Two studies(Nehlig et al. 1999; Fredholm, B.B, 1995) found that caffeine affects the brain by blocking an inhibitory neurotransmitter called adenosine. When this happens, it increases the shooting of neurons and the concentration of neurotransmitters like dopamine and norepinephrine.

Another, Ruxton, C(2008) found that caffeine could support many areas of brain function, including mood, vigilance, reaction time, and memory. Apart from caffeine, Nobre et al.(2008) found that green tea also contains the amino acid L-theanine, which can cross the blood-brain barrier.

More studies (Nobre et al. 2008; Nathan et al. 2006; Egashira et al. 2007) explained that L-theanine increases the activity of the inhibitory neurotransmitter GABA, which has anti-anxiety effects. It also increases dopamine and the production of alpha waves in the brain.

This means that two important energy-boosting compounds in green tea combinations could have synergistic effects. This means that the combination of the two can have particularly powerful effects in improving brain function(Kelly et al. 2008; Dodd et al. 2015). This also means that due to the L-theanine and the small dose of caffeine, green tea may give you a much milder and different kind of resistance than coffee. It has been reported that people experienced having more stable energy and being much more productive when they drink green tea, compared with coffee.

A 20-year study by Bah et al.(2013) found that cancer incidence has remained relatively stable over time, in the Gambia. This could be linked to their high attaya consumption. For instance, Boehm et. al. (2009) conducted a systematic review of fifty-one studies with more than 1.6 million participants in studies that looked for associations between green tea consumption and cancer of the digestive tract, gynecological cancer including breast cancer, urological cancer including prostate cancer, lung cancer and cancer of the oral cavity. The result of the review was conflicting with the evidence that the consumption of green tea might reduce the risk of cancer.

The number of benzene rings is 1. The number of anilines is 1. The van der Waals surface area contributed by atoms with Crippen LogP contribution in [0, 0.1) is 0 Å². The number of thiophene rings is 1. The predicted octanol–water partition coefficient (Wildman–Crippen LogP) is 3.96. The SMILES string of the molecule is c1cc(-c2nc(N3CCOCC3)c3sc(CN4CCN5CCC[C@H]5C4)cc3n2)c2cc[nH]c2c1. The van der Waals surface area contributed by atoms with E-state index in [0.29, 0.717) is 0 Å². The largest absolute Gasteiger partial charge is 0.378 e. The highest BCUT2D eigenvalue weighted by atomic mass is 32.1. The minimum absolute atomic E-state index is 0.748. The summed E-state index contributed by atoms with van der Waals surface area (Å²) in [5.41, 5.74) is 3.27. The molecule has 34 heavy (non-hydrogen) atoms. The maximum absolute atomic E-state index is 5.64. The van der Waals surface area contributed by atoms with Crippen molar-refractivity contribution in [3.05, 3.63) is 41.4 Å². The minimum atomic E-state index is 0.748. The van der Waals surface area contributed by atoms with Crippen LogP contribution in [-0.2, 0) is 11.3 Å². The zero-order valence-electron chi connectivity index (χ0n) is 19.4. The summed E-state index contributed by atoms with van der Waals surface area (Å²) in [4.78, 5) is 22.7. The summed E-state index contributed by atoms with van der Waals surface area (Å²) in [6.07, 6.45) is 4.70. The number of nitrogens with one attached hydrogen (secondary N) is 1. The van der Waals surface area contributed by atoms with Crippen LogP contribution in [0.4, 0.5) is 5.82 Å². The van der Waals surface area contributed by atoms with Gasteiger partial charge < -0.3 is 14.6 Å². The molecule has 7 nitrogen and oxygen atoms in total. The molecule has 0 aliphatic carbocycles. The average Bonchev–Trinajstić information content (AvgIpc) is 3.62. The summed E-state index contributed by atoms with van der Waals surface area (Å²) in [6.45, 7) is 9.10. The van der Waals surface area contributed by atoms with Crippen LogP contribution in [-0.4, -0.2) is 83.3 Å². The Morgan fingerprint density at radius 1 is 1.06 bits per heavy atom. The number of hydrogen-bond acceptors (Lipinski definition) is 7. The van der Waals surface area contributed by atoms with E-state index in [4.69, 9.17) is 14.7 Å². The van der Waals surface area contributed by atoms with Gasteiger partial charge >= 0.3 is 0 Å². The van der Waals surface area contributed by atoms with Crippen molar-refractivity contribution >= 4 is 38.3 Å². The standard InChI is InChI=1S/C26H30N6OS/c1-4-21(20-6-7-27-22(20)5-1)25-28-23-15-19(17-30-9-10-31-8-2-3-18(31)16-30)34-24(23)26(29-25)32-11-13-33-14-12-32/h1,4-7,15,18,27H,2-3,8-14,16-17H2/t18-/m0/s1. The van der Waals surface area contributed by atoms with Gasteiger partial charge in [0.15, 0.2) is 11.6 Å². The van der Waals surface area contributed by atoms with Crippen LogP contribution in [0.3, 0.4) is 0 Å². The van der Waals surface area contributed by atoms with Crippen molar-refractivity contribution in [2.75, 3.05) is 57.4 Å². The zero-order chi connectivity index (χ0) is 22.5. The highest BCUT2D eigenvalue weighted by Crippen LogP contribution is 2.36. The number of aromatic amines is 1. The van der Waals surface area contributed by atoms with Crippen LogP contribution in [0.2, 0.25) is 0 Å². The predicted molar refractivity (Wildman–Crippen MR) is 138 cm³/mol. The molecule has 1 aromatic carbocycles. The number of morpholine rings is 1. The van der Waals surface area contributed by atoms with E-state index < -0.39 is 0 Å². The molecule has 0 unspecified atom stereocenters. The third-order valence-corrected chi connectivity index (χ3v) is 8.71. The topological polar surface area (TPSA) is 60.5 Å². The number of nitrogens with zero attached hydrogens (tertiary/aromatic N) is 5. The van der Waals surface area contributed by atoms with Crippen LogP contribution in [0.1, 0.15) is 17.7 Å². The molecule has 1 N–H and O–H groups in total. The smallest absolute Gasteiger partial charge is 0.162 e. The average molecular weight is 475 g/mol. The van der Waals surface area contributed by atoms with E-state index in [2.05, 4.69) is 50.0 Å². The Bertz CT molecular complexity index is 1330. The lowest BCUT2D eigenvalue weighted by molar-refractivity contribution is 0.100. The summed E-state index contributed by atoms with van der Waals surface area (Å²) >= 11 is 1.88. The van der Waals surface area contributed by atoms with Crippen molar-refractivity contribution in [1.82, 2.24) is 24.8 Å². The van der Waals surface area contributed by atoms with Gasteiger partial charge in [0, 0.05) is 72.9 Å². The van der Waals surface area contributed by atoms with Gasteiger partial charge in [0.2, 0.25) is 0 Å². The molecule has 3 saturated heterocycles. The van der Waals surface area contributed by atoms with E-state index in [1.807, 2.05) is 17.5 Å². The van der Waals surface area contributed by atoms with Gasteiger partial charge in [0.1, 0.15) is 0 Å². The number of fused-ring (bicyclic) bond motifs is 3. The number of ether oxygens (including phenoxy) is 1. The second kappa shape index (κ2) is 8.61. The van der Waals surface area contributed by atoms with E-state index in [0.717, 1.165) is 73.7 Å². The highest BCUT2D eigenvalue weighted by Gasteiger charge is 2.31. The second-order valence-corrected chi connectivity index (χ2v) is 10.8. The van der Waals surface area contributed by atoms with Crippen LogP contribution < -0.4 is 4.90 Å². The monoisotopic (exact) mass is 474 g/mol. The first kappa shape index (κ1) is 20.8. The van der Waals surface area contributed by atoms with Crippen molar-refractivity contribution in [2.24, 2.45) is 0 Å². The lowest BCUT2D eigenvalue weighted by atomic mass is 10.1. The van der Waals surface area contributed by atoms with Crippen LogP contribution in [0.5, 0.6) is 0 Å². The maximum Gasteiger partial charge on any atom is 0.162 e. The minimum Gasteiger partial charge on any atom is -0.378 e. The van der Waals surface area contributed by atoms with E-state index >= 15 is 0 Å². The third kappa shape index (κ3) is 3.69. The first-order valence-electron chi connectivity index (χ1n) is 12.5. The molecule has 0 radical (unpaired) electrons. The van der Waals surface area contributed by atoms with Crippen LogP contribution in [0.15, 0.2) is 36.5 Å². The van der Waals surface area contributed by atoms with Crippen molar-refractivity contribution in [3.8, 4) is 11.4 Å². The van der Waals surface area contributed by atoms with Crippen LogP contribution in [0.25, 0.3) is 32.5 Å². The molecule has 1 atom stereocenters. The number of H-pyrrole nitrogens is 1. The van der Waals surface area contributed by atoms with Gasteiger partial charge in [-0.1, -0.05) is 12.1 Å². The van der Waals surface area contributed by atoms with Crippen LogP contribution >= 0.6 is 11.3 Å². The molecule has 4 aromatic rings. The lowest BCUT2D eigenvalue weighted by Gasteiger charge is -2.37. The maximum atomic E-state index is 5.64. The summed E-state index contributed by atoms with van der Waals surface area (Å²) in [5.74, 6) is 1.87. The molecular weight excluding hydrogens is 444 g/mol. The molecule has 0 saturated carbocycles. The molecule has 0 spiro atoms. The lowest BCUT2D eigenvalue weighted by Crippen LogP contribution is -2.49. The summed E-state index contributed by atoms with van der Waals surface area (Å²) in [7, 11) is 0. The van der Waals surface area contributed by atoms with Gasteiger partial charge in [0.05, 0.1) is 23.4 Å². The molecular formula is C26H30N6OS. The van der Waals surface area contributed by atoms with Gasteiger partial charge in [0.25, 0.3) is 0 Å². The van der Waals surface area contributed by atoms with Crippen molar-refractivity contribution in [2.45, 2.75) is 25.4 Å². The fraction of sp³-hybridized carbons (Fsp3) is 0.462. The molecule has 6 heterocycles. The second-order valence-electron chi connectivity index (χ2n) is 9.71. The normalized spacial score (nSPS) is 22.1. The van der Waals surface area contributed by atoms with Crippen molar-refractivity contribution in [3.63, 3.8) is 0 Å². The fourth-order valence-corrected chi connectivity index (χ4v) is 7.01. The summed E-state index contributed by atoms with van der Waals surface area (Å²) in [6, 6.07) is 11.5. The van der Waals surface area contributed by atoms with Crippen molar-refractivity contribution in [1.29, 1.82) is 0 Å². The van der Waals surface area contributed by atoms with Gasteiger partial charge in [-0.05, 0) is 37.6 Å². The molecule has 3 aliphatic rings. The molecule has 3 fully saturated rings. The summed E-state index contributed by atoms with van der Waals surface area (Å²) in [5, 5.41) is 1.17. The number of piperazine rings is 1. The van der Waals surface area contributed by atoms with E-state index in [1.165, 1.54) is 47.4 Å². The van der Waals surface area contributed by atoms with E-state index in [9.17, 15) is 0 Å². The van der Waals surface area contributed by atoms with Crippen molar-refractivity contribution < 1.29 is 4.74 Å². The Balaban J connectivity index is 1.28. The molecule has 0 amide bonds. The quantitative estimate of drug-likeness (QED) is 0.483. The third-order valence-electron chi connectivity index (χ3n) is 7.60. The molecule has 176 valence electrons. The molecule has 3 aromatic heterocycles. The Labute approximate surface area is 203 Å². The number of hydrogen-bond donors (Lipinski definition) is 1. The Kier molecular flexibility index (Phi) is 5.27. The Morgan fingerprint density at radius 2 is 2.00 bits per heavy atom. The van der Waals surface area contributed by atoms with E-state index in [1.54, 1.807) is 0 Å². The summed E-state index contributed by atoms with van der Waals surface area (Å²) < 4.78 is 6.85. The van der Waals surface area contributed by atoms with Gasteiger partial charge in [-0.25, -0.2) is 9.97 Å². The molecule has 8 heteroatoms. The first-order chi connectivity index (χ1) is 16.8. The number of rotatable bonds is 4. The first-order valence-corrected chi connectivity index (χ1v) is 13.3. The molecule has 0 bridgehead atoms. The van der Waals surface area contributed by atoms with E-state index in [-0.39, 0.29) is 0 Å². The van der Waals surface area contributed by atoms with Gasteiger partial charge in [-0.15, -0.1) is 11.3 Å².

Another observation studies review (Ogunleye and Michels, 2009) found that women who drank the most green tea had an approximately 20–30% lower risk of developing breast cancer, one of the most common cancers in women
However, Reygaert (2017) found that case-control studies gave the most consistent results and were positive for reduced cancer risk in breast, cardiac, colorectal, esophageal, gastric, lung, ovarian, pancreatic, and prostate cancers. He conducted a review of research that focused primarily on using human subjects to investigate the health benefits of green tea. In his review, he also found a relationship between breast cancer risk and tea consumption, with the risk being highest in the groups that did not consume tea and lowest in the groups that consumed the most cups per day.
On Prostate cancer, Kurahashi et al.(2008) study found that men drinking green tea had a lower risk of advanced prostate cancer.

On colorectal cancer, Chen et al.(2017) examined 29 studies and found that those drinking green tea were around 42% less likely to develop colorectal cancer. An old study(Litt et al. 1997; Yuan. J.M, 2013) found that green tea drinkers are less likely to develop several types of cancer, but more high-quality research is needed to confirm these effects

Finally, studies have found that adding milk to green tea reduces its antioxidant ability(Ryan and Petit, 2010). In the Gambia, attaya drinkers normally add mint, sugar, or ginger to improve the flavor.

Cardiovascular Disease
Attaya drinking could improve heart health. Two studies from Japan that included nearly 50,000 people found a decreased mortality rate due to CVD based on the consumption of various numbers of cups per day(Nakachi, 2000, Kuriyama et. al., 2006).

Other studies in Japan using a green tea extract found that, after 12 weeks, the subjects had reductions in body fat (10%), blood pressure (6.5%), and low-density lipoprotein (LDL) levels (2.6%), suggesting a reduced risk of CVD.
A large meta-analysis of 17 studies from over 30 years, including data from Europe, the UK, and the U.S., found that increasing the consumption of green tea by three cups per day decreased the risk of myocardial infarction (MI) death by 11% (Peters et. al, 2001).

Another study showed a decreased risk of mortality in patients who had an acute MI and a history of regular green tea consumption for at least a year before the MI. Participants who did not drink green tea had a 14% rate of death